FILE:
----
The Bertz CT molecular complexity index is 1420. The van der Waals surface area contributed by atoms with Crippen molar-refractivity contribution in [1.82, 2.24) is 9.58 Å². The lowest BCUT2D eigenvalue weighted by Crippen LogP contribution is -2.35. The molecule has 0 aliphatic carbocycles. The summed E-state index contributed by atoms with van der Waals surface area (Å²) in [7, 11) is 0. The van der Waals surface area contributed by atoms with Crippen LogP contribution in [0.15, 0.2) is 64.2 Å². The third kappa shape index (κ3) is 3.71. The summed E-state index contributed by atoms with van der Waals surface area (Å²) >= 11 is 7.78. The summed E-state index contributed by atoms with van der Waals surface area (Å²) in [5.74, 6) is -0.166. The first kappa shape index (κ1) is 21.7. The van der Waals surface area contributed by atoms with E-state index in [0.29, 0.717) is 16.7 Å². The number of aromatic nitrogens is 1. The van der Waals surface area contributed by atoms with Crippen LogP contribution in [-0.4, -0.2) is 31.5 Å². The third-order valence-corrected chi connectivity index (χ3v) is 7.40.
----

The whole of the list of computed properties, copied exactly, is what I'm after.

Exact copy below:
The Bertz CT molecular complexity index is 1420. The van der Waals surface area contributed by atoms with Crippen molar-refractivity contribution in [1.82, 2.24) is 9.58 Å². The lowest BCUT2D eigenvalue weighted by Crippen LogP contribution is -2.35. The molecule has 0 aliphatic carbocycles. The summed E-state index contributed by atoms with van der Waals surface area (Å²) in [7, 11) is 0. The van der Waals surface area contributed by atoms with Crippen LogP contribution in [0.15, 0.2) is 64.2 Å². The third kappa shape index (κ3) is 3.71. The summed E-state index contributed by atoms with van der Waals surface area (Å²) >= 11 is 7.78. The summed E-state index contributed by atoms with van der Waals surface area (Å²) in [5.74, 6) is -0.166. The first kappa shape index (κ1) is 21.7. The van der Waals surface area contributed by atoms with E-state index in [0.29, 0.717) is 16.7 Å². The number of aromatic nitrogens is 1. The van der Waals surface area contributed by atoms with Crippen LogP contribution in [-0.4, -0.2) is 31.5 Å². The third-order valence-corrected chi connectivity index (χ3v) is 7.40.